WEST FRIENDSHIP, Md. — Jose Andrade has had better days than June 7. The driver for Dairy Maid Dairy of Frederick, Maryland, was behind the wheel of the truck that was inspected for the media as part of the Commercial Vehicle Safety Alliance’s 29th annual International Roadcheck.
While tire safety is the focus of this year’s three-day event, Andrade’s aging International truck was taken out of service for worn and chafing air lines and for failure to maintain proper air pressure.
Although Andrade has been driving on the road in Maryland for two years after almost eight as a yard jack, the inspection was his first.
“I’m not really upset because it’s a safety hazard, I guess,” Andrade said as he began the wait for a mechanic to arrive at the weigh station on Interstate 70 after he had called his supervisor with the bad news. “I’d rather go out of service than have an accident.”
Which is the whole idea behind commercial vehicle inspections and Roadcheck.
“International Roadcheck is a snapshot of what the 13,000 CVSA-certified road side inspectors across North America do every day, 4 million times a year,” CVSA Executive Director Collin Mooney said in kicking off the event.
Robert Molloy, director of the Office of Highway Safety of the National Transportation Safety Board, investigates crashes involving large trucks that take nearly 4,000 lives annually.
“Every inspection done is an opportunity to improve safety,” Molloy said. “Wouldn’t it be great if unsafe vehicles and unsafe drivers were off the road before they had the crash? My challenge to all the inspectors participating in the event is simple: Put me out of business.”
Scott Darling, acting administrator of the Federal Motor Carrier Safety Administration, said, "Safe trucking moves the economy" as trucks rumbled behind him.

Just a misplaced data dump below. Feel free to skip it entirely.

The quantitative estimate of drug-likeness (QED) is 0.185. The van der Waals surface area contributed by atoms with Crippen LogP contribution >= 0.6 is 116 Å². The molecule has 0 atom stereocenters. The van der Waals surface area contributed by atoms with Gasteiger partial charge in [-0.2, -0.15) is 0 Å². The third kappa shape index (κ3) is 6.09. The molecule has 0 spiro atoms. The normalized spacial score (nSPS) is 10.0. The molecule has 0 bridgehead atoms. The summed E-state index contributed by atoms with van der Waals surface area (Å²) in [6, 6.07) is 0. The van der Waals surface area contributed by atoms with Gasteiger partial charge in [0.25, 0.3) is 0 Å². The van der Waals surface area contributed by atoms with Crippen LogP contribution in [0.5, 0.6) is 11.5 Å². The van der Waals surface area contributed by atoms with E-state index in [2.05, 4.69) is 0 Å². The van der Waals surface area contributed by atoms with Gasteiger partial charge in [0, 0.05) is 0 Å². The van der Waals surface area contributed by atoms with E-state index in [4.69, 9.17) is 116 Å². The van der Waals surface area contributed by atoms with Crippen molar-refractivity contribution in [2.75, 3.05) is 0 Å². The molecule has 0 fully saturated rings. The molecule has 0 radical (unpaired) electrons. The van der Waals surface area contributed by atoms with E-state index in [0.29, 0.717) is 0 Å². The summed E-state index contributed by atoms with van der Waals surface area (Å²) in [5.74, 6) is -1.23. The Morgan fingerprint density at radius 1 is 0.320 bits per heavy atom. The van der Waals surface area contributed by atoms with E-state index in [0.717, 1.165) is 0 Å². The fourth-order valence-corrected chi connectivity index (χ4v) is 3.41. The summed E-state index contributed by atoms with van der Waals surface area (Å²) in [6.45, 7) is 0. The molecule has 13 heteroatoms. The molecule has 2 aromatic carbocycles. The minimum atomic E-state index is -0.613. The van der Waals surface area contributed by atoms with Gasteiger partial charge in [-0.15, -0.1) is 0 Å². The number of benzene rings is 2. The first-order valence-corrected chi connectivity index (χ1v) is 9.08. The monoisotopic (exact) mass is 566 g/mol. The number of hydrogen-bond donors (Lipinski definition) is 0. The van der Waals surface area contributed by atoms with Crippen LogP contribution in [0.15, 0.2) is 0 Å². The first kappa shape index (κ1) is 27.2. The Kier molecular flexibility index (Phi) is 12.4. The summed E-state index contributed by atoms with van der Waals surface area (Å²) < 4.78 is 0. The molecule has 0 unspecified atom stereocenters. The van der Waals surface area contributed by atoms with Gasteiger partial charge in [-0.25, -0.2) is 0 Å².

As Darling noted, tires are the No. 2 cause of truck safety violations nationwide and No. 1 in Maryland, but those on Andrade’s truck passed muster with Robert Hobbs, L.V. Brown and Jerome Anthony of the Maryland State Police. The same could not be said of some other parts of the vehicle during the Level I Inspection, the most thorough version conducted in North America.
During the 37-step procedure, drivers are asked to provide their license, endorsements and hours-of-service documentation, and they are checked for seat belt usage and any apparent impairment by alcohol and/or drugs.
The trucks are then inspected from front to back, top to bottom. Hobbs and Co. took about 45 minutes to examine the braking system, cargo securement, coupling devices, exhaust systems, frames, fuel systems, driveline/driveshaft components, lights, steering mechanisms, suspensions, tires, van and open-top trailer bodies, wheels, rims and hubs, and windshield wipers of Andrade’s truck.
“It’s an older truck, late '90s, maybe 2000,” Hobbs said as he stood in a narrow but long pit underneath it. “It’s definitely seen some wear and tear.”
While recognizing the importance of tires, Anthony said a good one can cover for a poor one in a dual set. On the other hand, he and Hobbs cited faulty drive shafts falling off trucks as the most dramatic violations they’ve seen.
“Prior to that, it’s not even a violation,” Hobbs said. “We try the best we can to let these drivers know — and hopefully they’ll let their mechanics know — that it looks close [to being put out of service].”
Hobbs said the inspection process works well on Maryland highways. However, he lamented that in more urban areas, such as Baltimore, there are so many trucks that never get inspected because they don’t visit weigh stations and have been able to avoid the state’s handful of roving inspectors.